Classic rather than wacky
Design wise, this PVR is conventional not wacky. A slim, 52 mm-tall unit dressed in black, it'll slip anonymously into any system. Only the glowing blue/red power button and clear channel display attract attention.
Beneath the lid are two HD tuners, allowing you to watch one channel whilst recording another, or record two channels simultaneously. The 500GB SATA drive stores around 250 hours of standard def material, dropping to 120 hours for HD content from providers such as the BBC, ITV 1HD and 4HD.
The HDR5010 may have a single HDMI output, but it also has two inputs. This is because it features an integrated HDMI switcher. Very handy if you have a Blu-ray player and games console you want to hook-up, but are running out of sockets on your TV or AV receiver. Just punch the relevant HDMI input button on the remote to flick between sources.
There's also a digital audio output, Scart and Ethernet LAN. The latter is dormant, apparently awaiting some future functionality (presumably BBC iPlayer and YouTube) to arrive via a firmware update.
There are also two USB ports (one front, one back) but neither can be used to play sound and vision files -- they're for viewing photos only. Confusingly, Toshiba's own website says they can handle video and MP3 files, but there's no evidence to support the claim.
Up and running
The HDR5010 is a doddle to install and setup. Just pop in the RF aerial cables, connect via HDMI to your TV and you're good to go. The PVR dutifully searches out all available Freeview TV and radio channels while you make a cuppa; switching between these is made simple by a dedicated TV/RAD button on the remote.
The key to a successful PVR is ease of use and reliability. It needs to be intuitive yet bulletproof. And to that end, the HDR5010 acquits itself well. The user interface is bold and simple, with lots of lime green. If you've seen a TVonics device, you'll be right at home.
From within the DTR Settings menu you can specify the length of the deck's Pause Buffer. The adjustment ranges from zero (not advisable), through one, two and four hours. A couple of hours should work for most of us. You can also make your recordings library self aware. There's provision for auto-deleting recordings, filtered by file size or age, but it's probably best not to engage this -- lost shows inevitably lead to tears and a flurry of torrenting. Equally, you can lock your recordings, to prevent accidental erasure.
The HDR5010's presentation is good: the Library screen is a translucent overlay over a live channel; the seven-day TV EPG does much the same trick.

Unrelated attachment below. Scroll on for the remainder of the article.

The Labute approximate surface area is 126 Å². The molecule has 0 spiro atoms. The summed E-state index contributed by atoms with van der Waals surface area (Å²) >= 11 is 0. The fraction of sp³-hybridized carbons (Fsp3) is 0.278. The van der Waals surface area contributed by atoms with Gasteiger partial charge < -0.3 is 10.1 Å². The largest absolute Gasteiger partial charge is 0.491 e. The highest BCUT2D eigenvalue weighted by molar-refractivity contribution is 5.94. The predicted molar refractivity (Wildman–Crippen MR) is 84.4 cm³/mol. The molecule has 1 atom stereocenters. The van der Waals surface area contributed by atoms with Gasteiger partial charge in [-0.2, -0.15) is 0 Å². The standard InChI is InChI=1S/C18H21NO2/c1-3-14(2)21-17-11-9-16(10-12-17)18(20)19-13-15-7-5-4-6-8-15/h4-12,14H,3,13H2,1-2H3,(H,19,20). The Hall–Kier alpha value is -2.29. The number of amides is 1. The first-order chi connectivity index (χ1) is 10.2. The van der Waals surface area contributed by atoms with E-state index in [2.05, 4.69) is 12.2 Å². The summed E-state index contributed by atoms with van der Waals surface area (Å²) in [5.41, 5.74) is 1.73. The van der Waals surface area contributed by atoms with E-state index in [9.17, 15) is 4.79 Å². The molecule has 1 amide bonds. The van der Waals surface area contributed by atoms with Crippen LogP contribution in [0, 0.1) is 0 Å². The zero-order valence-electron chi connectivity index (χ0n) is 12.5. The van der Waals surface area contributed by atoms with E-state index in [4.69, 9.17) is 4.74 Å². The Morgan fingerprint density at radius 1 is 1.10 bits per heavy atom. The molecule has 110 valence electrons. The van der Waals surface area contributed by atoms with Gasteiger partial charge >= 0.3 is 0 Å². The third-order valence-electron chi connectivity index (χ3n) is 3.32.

Series linking and time travel
Recording functionality is in line with other Freeview HD PVRs. You can capture your shows by either hitting the Record button directly, or by planning ahead on the EPG. And if you want to record a set block of time, then there's a manual option for that as well. If the show you select to record is also available in HD, you get a option to select that version. Picture quality is synonymous with the original transmission.
There's support for series linking and you can watch stuff on time delay, playing back footage even as the PVR continues to record, nimbly fast-forwarding through ad breaks.
If you're into archiving your recordings (via the Scart output to a DVD recorder), then the system's Playlist option comes into play. You can set multiple recordings to play out one after another. Want to back up the latest season of Primeval? Just set it up to feed to your recorder overnight.
If you're a Freeview radio addict and worried about leaving a static station logo on your plasma screen, then there's a one-button screensaver; rather amusingly this is just text inviting you to cancel the screensaver. Guess the guys hit a creative brick wall with that one.
The box is pleasingly quiet in operation. The unit runs cool and does not use a fan; there are no HDD grumbles of note.
Overall, the HDR5010 works well. It's a shame that the USB inputs are blind to anything other than photos, and that the Ethernet is snoozing, as both would add some welcome clevery-dickery to proceedings. But if you're looking for a PVR that's simply useful, this Toshiba model represents good value.
Edited by Jennifer Whitehead